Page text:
Friday, May 17, 2013

México: Army General Placed in Charge of State, Federal Security Forces in Michoacan

According to EFE, Active-duty Mexican Army Maj. Gen. Alberto Reyes Vaca was sworn in on Thursday (May 16) as public safety secretary in the western state of Michoacan, which is home to several powerful criminal organizations and a growing vigilante movement, both of whom jeopardize public safety.

The General will have command of both the state police and federal security forces stationed in Michoacan.

The state’s new public safety chief vowed to confront the challenges facing Michoacan and to ensure that all forces under his direction act within the law.

COMMENT: Uruapan, a city of a quarter million people in the western state of Michoacan, made headlines in 2006 when members of a drug cartel -- La Familia Michoacana -- hurled five decapitated heads of rival gang members onto a dance floor. The cartel has since fractured, but violence in the region has remained a grisly reality.

The violence comes as Mexican President Enrique Peña Nieto pushes a new strategy aimed at focusing more on dealing with social and economic issues that fuel the drug trade and less on combating cartels head-on, which traditionally has not been effective.

Uruapan is among the metropolitan areas in México tapped for the President's new program, which aims to prevent violence, school dropouts, addiction and domestic violence, and also to better detect problems in México's education system.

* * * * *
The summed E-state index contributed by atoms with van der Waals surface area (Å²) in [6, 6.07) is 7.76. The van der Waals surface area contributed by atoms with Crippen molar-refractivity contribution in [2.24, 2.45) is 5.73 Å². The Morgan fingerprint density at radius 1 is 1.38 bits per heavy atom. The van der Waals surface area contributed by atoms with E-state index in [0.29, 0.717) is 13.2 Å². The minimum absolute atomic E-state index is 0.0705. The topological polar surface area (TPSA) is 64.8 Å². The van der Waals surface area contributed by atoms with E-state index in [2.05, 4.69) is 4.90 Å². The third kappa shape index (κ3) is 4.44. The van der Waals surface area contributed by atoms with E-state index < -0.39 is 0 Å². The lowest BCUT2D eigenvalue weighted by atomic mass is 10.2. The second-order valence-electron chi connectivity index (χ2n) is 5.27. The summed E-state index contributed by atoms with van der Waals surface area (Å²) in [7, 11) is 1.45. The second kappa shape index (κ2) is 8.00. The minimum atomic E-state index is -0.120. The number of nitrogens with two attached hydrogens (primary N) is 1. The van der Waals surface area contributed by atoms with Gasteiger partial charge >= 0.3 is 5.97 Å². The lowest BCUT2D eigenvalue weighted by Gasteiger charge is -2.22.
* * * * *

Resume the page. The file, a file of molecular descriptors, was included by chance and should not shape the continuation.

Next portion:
Without jobs and social programs, Peña Nieto told CNN last year, millions of Mexicans "have no other option than to dedicate themselves sometimes to criminal activity."

"The cartels have been able to recruit tens of thousands of killers in part because poor neighborhoods have been systematically abandoned over decades and lack sufficient schools, community centers and security -- in short they lack opportunity," the International Crisis Group said in a recent report on México's cartel violence.

It is believed that an active duty flag officer has been placed in charge of state and federal police in Michoacan so as to get ahead of the institutional corruption which prevails throughout civilian public safety agencies.

A program currently being employed in Michoacan and other states involves the creation of "trade-in centers," where citizens can trade in firearms and receive tablets, laptops or money in return.